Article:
8.   Whiffler –          A. Attendant who cleared the way for the monarch. 
                              B. Fictional creature mentioned in ‘The Jabberwocky’.

9.    Wuffler –           A.  Haymaking machine to fluff up the hay. B. Dog's scarf. 

10.  Boggler -           A. Mystifying puzzle.  B. Small swamp-dwelling mammal.

Before I leave you for this month, I looked up the OED’s list of new words for 2014.

bae n. used as a term of endearment for one’s romantic partner.

budtender n. a person whose job is to serve customers in a cannabis dispensary or shop.

contactless adj. relating to or involving technologies that allow a smart card, mobile phone, etc. to contact wirelessly to an electronic reader, typically in order to make a payment.

indyref, n. an abbreviation of ‘independence referendum’, in reference to the referendum on Scottish independence, held in Scotland on 18 September 2014, in which voters were asked to answer yes or no to the question ‘Should Scotland be an independent country?’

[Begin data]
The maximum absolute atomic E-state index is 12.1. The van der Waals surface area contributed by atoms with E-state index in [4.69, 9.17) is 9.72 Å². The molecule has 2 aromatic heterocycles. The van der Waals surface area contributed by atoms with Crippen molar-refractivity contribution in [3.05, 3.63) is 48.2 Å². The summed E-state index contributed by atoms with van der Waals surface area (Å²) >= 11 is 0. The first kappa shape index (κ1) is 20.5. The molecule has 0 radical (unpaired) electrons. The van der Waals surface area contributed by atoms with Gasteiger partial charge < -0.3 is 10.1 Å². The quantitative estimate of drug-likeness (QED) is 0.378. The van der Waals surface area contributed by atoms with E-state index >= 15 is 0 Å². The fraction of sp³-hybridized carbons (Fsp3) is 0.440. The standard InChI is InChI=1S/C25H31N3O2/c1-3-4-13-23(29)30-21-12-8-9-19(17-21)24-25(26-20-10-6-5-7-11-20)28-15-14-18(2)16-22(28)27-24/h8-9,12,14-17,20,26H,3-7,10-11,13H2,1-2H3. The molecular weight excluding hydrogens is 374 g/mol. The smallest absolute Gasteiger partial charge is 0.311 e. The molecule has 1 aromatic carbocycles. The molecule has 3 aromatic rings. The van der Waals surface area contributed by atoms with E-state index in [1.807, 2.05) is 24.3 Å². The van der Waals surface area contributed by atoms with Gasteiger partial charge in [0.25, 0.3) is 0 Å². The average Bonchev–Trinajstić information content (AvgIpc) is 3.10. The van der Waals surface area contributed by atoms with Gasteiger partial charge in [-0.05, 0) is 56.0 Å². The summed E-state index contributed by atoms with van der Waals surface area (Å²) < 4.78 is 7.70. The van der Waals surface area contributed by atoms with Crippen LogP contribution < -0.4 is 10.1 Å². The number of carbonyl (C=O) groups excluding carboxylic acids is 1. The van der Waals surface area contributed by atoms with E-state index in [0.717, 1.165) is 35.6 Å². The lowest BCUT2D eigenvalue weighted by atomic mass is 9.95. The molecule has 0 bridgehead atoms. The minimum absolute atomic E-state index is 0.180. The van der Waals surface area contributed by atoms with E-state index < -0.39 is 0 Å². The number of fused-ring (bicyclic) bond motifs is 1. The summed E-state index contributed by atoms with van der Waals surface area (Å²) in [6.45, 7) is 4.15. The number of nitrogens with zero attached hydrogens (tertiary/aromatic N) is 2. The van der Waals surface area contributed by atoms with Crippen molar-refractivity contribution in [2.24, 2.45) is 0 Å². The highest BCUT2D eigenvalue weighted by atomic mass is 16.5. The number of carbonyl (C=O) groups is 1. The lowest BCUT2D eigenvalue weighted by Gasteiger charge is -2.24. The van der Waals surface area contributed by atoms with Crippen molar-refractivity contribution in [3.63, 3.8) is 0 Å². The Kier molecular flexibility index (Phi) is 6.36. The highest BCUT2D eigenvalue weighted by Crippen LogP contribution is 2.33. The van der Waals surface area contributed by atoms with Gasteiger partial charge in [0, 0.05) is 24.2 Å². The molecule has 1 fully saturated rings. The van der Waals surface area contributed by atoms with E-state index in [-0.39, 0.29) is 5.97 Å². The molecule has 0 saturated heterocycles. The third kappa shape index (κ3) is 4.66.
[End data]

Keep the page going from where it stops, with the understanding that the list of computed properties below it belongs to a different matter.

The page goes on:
normcore n. a trend in which ordinary, unfashionable clothing is worn as a deliberate fashion statement.

slacktivism, n., informal actions performed via the Internet in support of a political or social cause but regarded as requiring little time or involvement, e.g. signing an online petition or joining a campaign group on a social media website; a blend of slacker and activism.

The winner was ‘Vape’= ‘to inhale and exhale the vapour produced by an electronic cigarette or similar device’, while both the device and the action can also be known as a vape 

Mmm, I'm not sure 'vape' has any staying power. Last year’s was ‘selfie’. That seems to have caught on. 

Pauline Chandler


Jan Needle said…
can't allow you fanackerpan, i'm afraid. me old man called almost everyone his old fanackerpan from time to time! fun, eh?
Nick Green said…
I loathe 'contactless'. It wins the prize for the clumsiest neologism. I would have called it a tap-card, a touchfree card, or perhaps an offhand card.
Had a feeling I'd picked that up from somewhere, Jan!
Nick, I hate all these new words, especially vape. Sounds vapid!
Lydia Bennet said…